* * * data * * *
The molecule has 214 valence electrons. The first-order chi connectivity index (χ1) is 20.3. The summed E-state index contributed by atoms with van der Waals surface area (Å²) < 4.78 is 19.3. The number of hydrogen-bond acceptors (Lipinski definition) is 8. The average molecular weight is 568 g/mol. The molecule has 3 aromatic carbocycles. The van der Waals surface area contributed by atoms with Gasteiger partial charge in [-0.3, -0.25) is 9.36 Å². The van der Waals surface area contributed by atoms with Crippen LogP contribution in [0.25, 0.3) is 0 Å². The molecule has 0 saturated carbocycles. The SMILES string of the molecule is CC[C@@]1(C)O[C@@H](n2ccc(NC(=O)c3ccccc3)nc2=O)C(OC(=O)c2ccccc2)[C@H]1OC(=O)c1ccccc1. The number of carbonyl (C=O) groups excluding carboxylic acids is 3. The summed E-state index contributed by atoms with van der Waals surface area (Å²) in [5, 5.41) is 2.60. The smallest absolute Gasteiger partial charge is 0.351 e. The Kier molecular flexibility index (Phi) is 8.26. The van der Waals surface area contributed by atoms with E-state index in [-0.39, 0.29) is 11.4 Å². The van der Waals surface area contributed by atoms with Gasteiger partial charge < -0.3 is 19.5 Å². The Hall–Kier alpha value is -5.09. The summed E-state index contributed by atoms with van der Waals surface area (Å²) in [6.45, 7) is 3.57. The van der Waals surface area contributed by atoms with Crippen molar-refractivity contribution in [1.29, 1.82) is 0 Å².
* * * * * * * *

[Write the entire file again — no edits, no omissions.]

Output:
The molecule has 214 valence electrons. The first-order chi connectivity index (χ1) is 20.3. The summed E-state index contributed by atoms with van der Waals surface area (Å²) < 4.78 is 19.3. The number of hydrogen-bond acceptors (Lipinski definition) is 8. The average molecular weight is 568 g/mol. The molecule has 3 aromatic carbocycles. The van der Waals surface area contributed by atoms with Gasteiger partial charge in [-0.3, -0.25) is 9.36 Å². The van der Waals surface area contributed by atoms with Crippen LogP contribution in [0.25, 0.3) is 0 Å². The molecule has 0 saturated carbocycles. The SMILES string of the molecule is CC[C@@]1(C)O[C@@H](n2ccc(NC(=O)c3ccccc3)nc2=O)C(OC(=O)c2ccccc2)[C@H]1OC(=O)c1ccccc1. The number of carbonyl (C=O) groups excluding carboxylic acids is 3. The summed E-state index contributed by atoms with van der Waals surface area (Å²) in [5, 5.41) is 2.60. The smallest absolute Gasteiger partial charge is 0.351 e. The Kier molecular flexibility index (Phi) is 8.26. The van der Waals surface area contributed by atoms with E-state index in [-0.39, 0.29) is 11.4 Å². The van der Waals surface area contributed by atoms with Gasteiger partial charge < -0.3 is 19.5 Å². The Hall–Kier alpha value is -5.09. The summed E-state index contributed by atoms with van der Waals surface area (Å²) in [6.45, 7) is 3.57. The van der Waals surface area contributed by atoms with Crippen molar-refractivity contribution in [1.29, 1.82) is 0 Å².